Issue 17-24: Exports

February 7, 2017

  • B.C. exports increased 9.8% from 2015 to 2016.
  • Solid wood product exports climbed 19.2% in 2016.
  • Energy product exports jumped 29.5% in value in 2016.

By Destination

The value of B.C. origin exports climbed 9.8% from 2015 to 2016. There was robust growth to B.C.’s top export destination, the United States (+12.9%), and there was also double-digit growth to South Korea (+18.8%), the European Union (+10.9%), Taiwan (+12.3%) and India (+29.7%). Exports to Mainland China (+2.5%) and Japan (+3.2%) grew at a more modest pace, while shipments to Australia (-12.3%) and Mexico (-47.9%) saw sharp declines.

B.C.'s exports to the U.S. experienced strong growth in 2016
 

By Commodity

The value of energy products exported from B.C. jumped 29.5% in 2016, driven mainly by a 44.4% jump in shipments of natural gas and a 33.2% rise in exports of coal. Exports of electricity (+1.3%) and other energy products (+6.5%) also increased. For coal, most of the growth was due to higher prices, as the volume of coal shipped climbed only 0.7%.

There was a 19.2% rise in exports of solid wood products in 2016. Shipments of softwood lumber (+19.5%), logs (+15.8%), selected value added wood products (+16.0%), softwood plywood and veneer (+4.6%), other panel products (+25.0%), cedar shakes and shingles (+8.2%) and other solid wood products (+41.4%) all increased.

Elsewhere in the forest sector, pulp and paper shipments declined 9.9%. Exports of pulp (-9.2%), newsprint (-36.7%) and other paper and paperboard (-9.2%) all fell, although shipments of other pulp and paper products bucked the trend, climbing 13.5%.

Exports of machinery and equipment stalled in 2016, edging up only 0.1% as strong growth in shipments of motor vehicles and parts (+27.3%) and scientific, photographic and measuring equipment (+8.4%) was mostly offset by drops in exports of electrical, electronic and communications products (-7.9%), aircraft and parts (-16.2%) and other machinery and equipment (-2.9%).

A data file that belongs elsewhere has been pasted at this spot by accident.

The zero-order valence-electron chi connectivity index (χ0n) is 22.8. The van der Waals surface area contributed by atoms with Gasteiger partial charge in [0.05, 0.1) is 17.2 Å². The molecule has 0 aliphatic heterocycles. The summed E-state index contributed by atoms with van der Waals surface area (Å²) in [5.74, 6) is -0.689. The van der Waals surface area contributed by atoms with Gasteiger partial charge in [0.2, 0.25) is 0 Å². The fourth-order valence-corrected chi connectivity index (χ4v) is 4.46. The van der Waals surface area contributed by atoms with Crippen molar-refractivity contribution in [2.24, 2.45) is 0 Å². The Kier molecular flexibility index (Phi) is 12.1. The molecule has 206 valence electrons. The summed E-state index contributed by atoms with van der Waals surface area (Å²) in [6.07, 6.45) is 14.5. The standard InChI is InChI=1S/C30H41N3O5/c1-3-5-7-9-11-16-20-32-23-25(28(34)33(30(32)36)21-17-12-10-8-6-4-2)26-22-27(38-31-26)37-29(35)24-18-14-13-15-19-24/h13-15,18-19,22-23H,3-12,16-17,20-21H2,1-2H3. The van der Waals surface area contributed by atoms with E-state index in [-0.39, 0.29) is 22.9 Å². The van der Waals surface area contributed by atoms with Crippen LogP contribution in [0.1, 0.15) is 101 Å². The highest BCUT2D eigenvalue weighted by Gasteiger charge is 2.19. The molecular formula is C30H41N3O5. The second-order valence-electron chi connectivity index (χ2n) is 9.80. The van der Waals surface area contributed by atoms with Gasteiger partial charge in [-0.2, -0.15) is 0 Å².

Exports of metallic mineral products climbed 8.8% in 2016, led by a 312.1% jump in shipments of unwrought aluminum. This more than four-fold increase was due to the newly expanded Rio Tinto Alcan aluminum smelter in Kitimat ramping up to full production. Shipments of unwrought lead (+25.2%) and unwrought zinc (+3.2%) also expanded; however, there were declines in exports of copper ores and concentrates (-8.6%), molybdenum ores and concentrates (-11.2%), zinc ores and concentrates (-100%) and other metallic mineral products (-50.3%). Exports of fabricated metal products fell 1.4%.

Seasonally Adjusted Exports

Seasonal adjustment provides a means of making month-to-month comparisons by removing the periodic seasonal fluctuations that occur. Variations from normal seasonal patterns are revealed in the seasonally adjusted series.

The value of B.C.’s commodity exports rose 2.3% in December as strong growth in shipments of energy products (+11.4%) and farm, fishing and intermediate food products (+26.0%) offset significant declines in exports of forestry products and building and packaging materials (-3.5%), metal ores and non-metallic minerals (-10.2%), metal and non-metallic mineral products (-4.6%) and electronic and electrical equipment and parts (-8.8%).

Exports to the United States climbed 5.4%, while shipments to the rest of the world dipped 0.9%. Export growth to the U.S. was driven largely by a 32.5% boost in shipments of energy products. Large declines in exports of forestry products and building and packaging materials (-7.0%) and metal ores and non-metallic minerals (-10.1%) dragged down overall exports to the rest of the world.

Did You Know?

Softwood lumber remains B.C.’s top valued export with over $6.9 billion worth shipped in 2016, representing just over a quarter of the total value of B.C.’s exports. The majority of B.C.’s lumber exports is destined for the United States, at almost $4.6 billion in 2016, or 66% of total softwood lumber exported.